Breast Cancer Initiative

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The Breast Cancer Initiative (BCI) was designed to promote the dissemination and implementation of breast cancer decision aids across a range of clinical settings, and to learn about the factors associated with continued use of decision aids in routine medical care. Through a joint effort with Health Dialog established in 2002, the Informed Medical Decisions Foundation funds this initiative to support shared decision making (SDM) in breast cancer centers across the United States.

How does the Breast Cancer Initiative work?

We currently have five breast cancer Shared Decision-Making® programs available to health care providers in the BCI program. The Foundation’s content development team, in collaboration with a nationally recognized team of experts, developed these programs. Each program includes a DVD and a booklet to assist providers in consulting their patients about breast cancer treatment options. Providers may request up to ten free copies of each of the five decision aid programs.

See a complete list of our breast cancer Shared Decision-Making® programs.

Karen Sepucha, one of the Foundation’s Medical Editors and director of the Health Decision Sciences Center at Massachusetts General Hospital, has led this initiative since its inception.  Under Karen’s leadership, the BCI has conducted three phases of dissemination activities to attract providers to participate in the initiative. The BCI is evaluated each spring through mailed surveys and phone interviews with participating sites. A subset of the providers also captures patient data in regards to program impact.

Why are decision aids important to breast cancer treatment decisions?

It is important for health care providers to tailor treatment for breast cancer to the patient’s own preferences and values because clinical data alone cannot determine the appropriate treatment. Breast cancer patients vary in their information needs and it is difficult for providers to pinpoint the highest quality and most relevant information for each patient. Therefore, decision aids are beneficial to the shared decision making process because they present the most up-to-date clinical information and serve as a guide for patients and providers while exploring treatment options and patient preferences.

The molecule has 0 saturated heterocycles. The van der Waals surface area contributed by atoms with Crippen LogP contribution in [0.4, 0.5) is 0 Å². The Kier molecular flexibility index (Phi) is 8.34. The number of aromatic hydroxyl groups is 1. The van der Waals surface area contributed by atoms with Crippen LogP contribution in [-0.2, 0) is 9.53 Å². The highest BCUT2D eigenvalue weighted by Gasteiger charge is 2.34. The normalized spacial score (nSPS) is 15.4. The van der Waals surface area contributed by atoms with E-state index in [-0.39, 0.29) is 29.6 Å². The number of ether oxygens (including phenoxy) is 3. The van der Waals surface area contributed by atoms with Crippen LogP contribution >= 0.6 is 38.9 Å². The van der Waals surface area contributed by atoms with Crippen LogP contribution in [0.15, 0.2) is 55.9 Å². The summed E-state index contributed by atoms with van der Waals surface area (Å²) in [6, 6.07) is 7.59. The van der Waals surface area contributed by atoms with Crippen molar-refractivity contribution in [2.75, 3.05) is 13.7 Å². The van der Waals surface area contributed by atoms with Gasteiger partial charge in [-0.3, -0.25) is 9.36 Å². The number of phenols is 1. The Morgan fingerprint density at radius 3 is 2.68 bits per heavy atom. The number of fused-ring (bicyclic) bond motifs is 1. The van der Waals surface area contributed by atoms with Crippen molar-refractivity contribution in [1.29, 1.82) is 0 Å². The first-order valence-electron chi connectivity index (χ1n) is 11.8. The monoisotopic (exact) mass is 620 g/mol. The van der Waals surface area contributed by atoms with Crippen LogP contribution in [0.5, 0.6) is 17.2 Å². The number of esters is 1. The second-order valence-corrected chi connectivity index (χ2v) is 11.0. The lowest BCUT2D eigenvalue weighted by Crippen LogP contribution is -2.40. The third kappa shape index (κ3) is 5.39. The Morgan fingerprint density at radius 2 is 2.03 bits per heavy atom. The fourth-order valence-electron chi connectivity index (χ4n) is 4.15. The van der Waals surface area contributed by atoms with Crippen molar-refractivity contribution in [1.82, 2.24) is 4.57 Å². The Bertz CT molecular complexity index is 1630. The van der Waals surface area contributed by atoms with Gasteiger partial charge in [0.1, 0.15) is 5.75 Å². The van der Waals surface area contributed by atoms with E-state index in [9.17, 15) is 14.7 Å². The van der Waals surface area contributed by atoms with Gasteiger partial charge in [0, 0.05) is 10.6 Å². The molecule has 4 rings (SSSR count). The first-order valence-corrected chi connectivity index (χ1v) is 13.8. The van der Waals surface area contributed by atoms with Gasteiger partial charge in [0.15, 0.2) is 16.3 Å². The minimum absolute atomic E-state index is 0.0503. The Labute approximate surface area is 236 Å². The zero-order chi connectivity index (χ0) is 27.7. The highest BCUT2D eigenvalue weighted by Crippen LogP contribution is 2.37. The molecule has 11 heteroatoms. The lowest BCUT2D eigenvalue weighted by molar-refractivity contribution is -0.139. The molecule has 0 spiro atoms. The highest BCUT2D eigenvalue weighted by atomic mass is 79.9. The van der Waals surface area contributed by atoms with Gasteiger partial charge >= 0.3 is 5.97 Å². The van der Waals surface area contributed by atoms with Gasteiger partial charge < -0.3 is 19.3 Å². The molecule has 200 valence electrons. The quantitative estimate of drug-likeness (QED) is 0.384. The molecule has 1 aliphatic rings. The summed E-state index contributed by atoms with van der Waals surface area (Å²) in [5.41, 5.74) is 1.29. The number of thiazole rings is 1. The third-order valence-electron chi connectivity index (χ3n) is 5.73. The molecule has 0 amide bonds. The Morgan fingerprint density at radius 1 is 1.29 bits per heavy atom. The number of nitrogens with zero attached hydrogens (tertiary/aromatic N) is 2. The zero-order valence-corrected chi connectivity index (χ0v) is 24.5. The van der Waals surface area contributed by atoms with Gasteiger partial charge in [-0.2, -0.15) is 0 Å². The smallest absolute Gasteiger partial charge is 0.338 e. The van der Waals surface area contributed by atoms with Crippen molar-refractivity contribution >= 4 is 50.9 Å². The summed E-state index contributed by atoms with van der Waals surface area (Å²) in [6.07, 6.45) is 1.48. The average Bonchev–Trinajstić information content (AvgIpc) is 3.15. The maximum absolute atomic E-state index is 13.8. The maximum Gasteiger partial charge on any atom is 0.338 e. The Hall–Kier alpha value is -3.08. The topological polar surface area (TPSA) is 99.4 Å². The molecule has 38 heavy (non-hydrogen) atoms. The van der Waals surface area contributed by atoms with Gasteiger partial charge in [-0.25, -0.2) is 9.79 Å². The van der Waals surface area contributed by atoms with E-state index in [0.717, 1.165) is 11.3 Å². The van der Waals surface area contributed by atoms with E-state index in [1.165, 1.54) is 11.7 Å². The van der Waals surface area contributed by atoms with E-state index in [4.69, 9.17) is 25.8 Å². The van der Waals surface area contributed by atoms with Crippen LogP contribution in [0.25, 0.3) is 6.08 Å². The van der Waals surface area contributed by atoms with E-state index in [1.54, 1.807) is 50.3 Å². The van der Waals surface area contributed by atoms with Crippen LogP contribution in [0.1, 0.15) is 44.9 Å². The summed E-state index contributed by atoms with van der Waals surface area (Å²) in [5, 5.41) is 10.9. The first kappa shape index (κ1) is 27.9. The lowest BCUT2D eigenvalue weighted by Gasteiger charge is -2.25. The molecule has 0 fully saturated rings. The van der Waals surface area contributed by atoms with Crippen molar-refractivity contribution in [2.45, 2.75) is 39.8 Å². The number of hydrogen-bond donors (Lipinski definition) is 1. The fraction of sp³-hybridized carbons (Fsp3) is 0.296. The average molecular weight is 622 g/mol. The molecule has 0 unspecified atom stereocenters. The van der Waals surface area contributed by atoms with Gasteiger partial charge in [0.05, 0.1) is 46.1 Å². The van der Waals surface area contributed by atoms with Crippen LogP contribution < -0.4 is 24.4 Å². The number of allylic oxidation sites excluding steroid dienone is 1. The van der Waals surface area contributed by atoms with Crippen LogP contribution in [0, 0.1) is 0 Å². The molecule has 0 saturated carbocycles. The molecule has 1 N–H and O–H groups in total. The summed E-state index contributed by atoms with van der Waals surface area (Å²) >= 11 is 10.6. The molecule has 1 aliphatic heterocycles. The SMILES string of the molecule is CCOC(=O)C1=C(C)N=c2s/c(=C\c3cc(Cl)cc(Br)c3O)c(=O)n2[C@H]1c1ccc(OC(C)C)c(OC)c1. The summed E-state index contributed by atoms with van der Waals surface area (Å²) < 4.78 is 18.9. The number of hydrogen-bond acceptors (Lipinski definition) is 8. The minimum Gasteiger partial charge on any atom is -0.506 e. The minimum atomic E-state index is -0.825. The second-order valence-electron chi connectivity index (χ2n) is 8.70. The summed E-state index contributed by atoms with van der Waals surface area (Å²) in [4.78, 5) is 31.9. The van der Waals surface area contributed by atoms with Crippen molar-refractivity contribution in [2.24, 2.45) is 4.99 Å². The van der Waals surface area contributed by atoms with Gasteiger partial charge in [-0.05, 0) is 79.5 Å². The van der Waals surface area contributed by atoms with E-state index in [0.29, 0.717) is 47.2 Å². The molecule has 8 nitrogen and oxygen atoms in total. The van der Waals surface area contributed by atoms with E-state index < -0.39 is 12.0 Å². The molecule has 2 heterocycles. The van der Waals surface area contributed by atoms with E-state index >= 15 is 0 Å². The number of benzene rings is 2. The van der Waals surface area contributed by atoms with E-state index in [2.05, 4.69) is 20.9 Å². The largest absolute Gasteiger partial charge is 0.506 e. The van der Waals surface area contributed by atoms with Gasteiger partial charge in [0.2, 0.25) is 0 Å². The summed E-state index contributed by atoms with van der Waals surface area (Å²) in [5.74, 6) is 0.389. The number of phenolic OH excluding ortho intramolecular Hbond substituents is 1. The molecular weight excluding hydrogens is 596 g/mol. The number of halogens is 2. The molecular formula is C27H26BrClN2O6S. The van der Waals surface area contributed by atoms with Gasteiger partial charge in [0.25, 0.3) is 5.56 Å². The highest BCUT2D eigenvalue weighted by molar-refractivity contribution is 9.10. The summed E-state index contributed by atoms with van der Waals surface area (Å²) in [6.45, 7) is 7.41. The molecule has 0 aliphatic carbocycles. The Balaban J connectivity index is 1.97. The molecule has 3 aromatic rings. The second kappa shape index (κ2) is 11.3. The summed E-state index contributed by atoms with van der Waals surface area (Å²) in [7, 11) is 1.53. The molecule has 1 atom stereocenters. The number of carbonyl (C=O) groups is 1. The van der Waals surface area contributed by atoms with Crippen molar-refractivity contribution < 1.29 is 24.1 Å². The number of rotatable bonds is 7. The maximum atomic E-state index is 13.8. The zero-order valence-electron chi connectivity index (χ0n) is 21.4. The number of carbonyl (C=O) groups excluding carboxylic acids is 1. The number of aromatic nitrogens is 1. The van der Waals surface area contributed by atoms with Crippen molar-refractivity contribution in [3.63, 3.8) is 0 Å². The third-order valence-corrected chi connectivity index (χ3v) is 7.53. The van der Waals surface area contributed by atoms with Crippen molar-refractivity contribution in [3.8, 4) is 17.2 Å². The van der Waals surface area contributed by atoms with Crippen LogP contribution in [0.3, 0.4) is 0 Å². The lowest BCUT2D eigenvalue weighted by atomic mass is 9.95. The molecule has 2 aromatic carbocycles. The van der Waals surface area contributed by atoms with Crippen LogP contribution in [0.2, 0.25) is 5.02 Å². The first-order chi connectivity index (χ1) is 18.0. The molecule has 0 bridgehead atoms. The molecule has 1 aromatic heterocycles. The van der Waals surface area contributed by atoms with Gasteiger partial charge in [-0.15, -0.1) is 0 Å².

How many sites currently participate in the Breast Cancer Initiative?

There is a high level of interest among sites that were contacted to join this initiative, with the majority requesting sample sets and about half signing a participant agreement form. Generally about 25% of sites that we contact to join the BCI use the programs regularly, and many have been using them for several years now. The Breast Cancer Initiative currently has 122 sites and 37 of these actively use our breast cancer decision aids in their practices. These sites include private practices, hospitals, academic medical centers and community health centers across the United States, with a majority in the New England and Mid-Atlantic regions. Through the BCI, we estimate that approximately 1,000 patients are receiving the Breast Cancer Shared Decision-Making® programs each year.

How can my site be a part of this Initiative?

If you would like to receive copies of the breast cancer programs to use with your patients or if you have any questions about the programs, please contact the BCI team.

Related Articles

Silvia K, Ozanne EM, Sepucha KR. Implementing breast cancer decision aids in community sites: barriers and resources. Health Expect. 2008;11:46-53.

Feibelmann S, Yang TS, Uzogara EE, Sepucha KR. What does it take to have sustained use of decision aids? A programme evaluation for the Breast Cancer Initiative. Health Expect. 2011; 14 (Suppl 1):85-95.

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